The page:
What I like most about the standard fighting is that it’s not just about whaling on your foes face, there’s a lot more going on. You’ll be punching grenades out of the air back to your opponent, picking up food to throw in a cooking pot and dodging laser beams. Bosses generally have three stages to their fight which ramp up in speed, difficulty and attack variations. For me, this is where the game is more innovative and it really takes the Punch-Out!! concept to the next level. Working out how to take down the bosses are puzzles in themselves but there are hints laying around the environments of the story mode that can really lay it out for you. For example, the chef boss, I would have had no idea how to take this guy down without reading some of the papers that told me about catching food and the little lobster’s part in the whole fight.

If you don’t fancy the adventure mode then you can do a straight arcade mode or boss rush mode to go through just the fights. Personally, as fun as this is, you’re definitely missing a bit of a trick if you don’t at least go through the adventure mode first.

patobox adventure mode

While this game has been on Steam for a short time, the Nintendo Switch release has implemented motion controls, which some of you will either love or hate. These are only for the fighting sections rather than adventure and I think they work… okay. They are fun for sure, although the difficulty of the game may not make them the best choice. What I found interesting is that you don’t stretch out your arms to punch, but whack them down like you’re hitting a drum. A little unnatural but works well with response time, as do all of the other gestures such as dodging and blocking. I personally wouldn’t use it, but I have to admit it does feel kind of cool smashing your fist into the faces of enemies this way.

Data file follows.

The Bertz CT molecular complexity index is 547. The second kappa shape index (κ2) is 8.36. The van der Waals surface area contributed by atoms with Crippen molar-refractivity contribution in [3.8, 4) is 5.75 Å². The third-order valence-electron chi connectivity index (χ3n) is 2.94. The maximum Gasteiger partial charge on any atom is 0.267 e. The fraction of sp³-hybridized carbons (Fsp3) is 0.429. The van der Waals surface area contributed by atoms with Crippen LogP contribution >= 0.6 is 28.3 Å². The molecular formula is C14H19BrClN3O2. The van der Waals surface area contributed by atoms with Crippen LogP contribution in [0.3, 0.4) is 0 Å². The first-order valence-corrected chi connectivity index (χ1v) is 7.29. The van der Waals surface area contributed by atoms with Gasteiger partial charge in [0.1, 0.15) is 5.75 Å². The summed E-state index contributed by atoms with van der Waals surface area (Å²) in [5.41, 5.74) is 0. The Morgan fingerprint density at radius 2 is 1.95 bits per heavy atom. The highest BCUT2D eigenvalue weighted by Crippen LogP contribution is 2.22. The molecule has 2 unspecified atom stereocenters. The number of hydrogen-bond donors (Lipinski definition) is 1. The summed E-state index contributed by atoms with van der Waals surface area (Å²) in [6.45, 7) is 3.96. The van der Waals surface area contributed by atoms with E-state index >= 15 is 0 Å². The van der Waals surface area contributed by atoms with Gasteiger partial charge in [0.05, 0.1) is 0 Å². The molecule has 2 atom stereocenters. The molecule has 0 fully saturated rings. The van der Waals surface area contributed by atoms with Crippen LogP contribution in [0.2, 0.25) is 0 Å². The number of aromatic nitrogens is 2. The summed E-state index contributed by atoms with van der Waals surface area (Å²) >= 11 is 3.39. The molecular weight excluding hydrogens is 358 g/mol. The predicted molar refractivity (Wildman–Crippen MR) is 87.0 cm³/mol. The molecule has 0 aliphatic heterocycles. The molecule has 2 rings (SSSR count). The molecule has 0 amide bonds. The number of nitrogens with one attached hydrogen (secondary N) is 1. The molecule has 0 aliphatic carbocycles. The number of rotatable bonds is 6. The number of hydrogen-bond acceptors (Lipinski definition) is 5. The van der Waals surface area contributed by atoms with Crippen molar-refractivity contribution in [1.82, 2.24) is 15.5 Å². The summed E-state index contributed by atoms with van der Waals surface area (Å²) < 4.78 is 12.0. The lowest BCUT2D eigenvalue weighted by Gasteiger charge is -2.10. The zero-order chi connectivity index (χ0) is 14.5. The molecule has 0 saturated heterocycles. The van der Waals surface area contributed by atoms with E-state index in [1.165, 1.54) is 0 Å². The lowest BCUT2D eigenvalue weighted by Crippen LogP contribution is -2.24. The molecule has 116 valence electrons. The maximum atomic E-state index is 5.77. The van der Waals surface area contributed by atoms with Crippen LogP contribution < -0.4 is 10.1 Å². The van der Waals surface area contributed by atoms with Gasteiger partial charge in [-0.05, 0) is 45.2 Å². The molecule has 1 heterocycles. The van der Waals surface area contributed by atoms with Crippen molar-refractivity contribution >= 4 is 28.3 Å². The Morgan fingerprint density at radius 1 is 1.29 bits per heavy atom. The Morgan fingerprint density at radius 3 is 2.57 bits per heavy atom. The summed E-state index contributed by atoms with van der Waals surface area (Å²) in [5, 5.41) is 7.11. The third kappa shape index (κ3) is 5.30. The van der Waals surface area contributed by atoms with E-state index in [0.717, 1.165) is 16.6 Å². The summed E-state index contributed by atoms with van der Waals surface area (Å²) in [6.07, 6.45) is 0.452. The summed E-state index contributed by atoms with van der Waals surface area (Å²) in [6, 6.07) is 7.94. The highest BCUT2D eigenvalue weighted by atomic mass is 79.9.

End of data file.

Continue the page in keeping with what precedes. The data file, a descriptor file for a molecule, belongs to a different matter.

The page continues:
The gameplay overall, for me, while Shovel Knight took the 2D retro platformer to a whole new level, Pato Box has done the same with the Punch-Out!! formula. It’s taken a classic, retro genre that’s well loved by everyone and extrapolated it to something else, something that I had no idea I wanted so much. Controls are responsive enough and the creativity is very much there in the fighting. I really like the gameplay a lot, aside from that one point a third of the way through that really soured the experience.

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In the audio department you have a classic 80’s synth vibe, with an almost future noir feeling in there too. I think it’s absolute fantastic and really adds to the class of the game. Composed mostly by an artist called Controvol, I think you should definitely pay some attention to this work. The sound effects, too are great and smashing your opponents feels very nice indeed.